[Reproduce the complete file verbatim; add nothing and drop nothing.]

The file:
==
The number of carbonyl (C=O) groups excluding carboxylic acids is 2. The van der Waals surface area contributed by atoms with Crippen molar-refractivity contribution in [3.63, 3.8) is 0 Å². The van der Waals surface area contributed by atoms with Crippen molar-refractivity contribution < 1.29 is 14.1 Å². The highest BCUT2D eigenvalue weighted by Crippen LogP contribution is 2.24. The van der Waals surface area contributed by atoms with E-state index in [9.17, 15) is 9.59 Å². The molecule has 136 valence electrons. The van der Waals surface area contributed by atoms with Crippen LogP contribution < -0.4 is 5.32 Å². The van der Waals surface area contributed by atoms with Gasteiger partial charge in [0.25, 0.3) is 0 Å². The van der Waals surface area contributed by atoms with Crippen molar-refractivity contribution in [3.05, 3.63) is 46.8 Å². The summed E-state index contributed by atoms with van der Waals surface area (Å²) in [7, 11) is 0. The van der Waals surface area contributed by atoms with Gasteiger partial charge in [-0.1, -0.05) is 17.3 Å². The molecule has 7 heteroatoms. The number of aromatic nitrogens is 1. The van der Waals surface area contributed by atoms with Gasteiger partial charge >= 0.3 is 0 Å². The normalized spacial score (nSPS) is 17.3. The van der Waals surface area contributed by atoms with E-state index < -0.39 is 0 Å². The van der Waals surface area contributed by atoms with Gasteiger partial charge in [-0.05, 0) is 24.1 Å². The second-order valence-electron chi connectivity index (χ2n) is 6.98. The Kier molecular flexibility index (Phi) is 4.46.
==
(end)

The number of carbonyl (C=O) groups excluding carboxylic acids is 2. The van der Waals surface area contributed by atoms with Crippen molar-refractivity contribution in [3.63, 3.8) is 0 Å². The van der Waals surface area contributed by atoms with Crippen molar-refractivity contribution < 1.29 is 14.1 Å². The highest BCUT2D eigenvalue weighted by Crippen LogP contribution is 2.24. The van der Waals surface area contributed by atoms with E-state index in [9.17, 15) is 9.59 Å². The molecule has 136 valence electrons. The van der Waals surface area contributed by atoms with Crippen LogP contribution < -0.4 is 5.32 Å². The van der Waals surface area contributed by atoms with Gasteiger partial charge in [0.25, 0.3) is 0 Å². The van der Waals surface area contributed by atoms with Crippen molar-refractivity contribution in [3.05, 3.63) is 46.8 Å². The summed E-state index contributed by atoms with van der Waals surface area (Å²) in [7, 11) is 0. The van der Waals surface area contributed by atoms with Gasteiger partial charge in [-0.1, -0.05) is 17.3 Å². The molecule has 7 heteroatoms. The number of aromatic nitrogens is 1. The van der Waals surface area contributed by atoms with Gasteiger partial charge >= 0.3 is 0 Å². The normalized spacial score (nSPS) is 17.3. The van der Waals surface area contributed by atoms with E-state index < -0.39 is 0 Å². The van der Waals surface area contributed by atoms with Gasteiger partial charge in [-0.05, 0) is 24.1 Å². The second-order valence-electron chi connectivity index (χ2n) is 6.98. The Kier molecular flexibility index (Phi) is 4.46.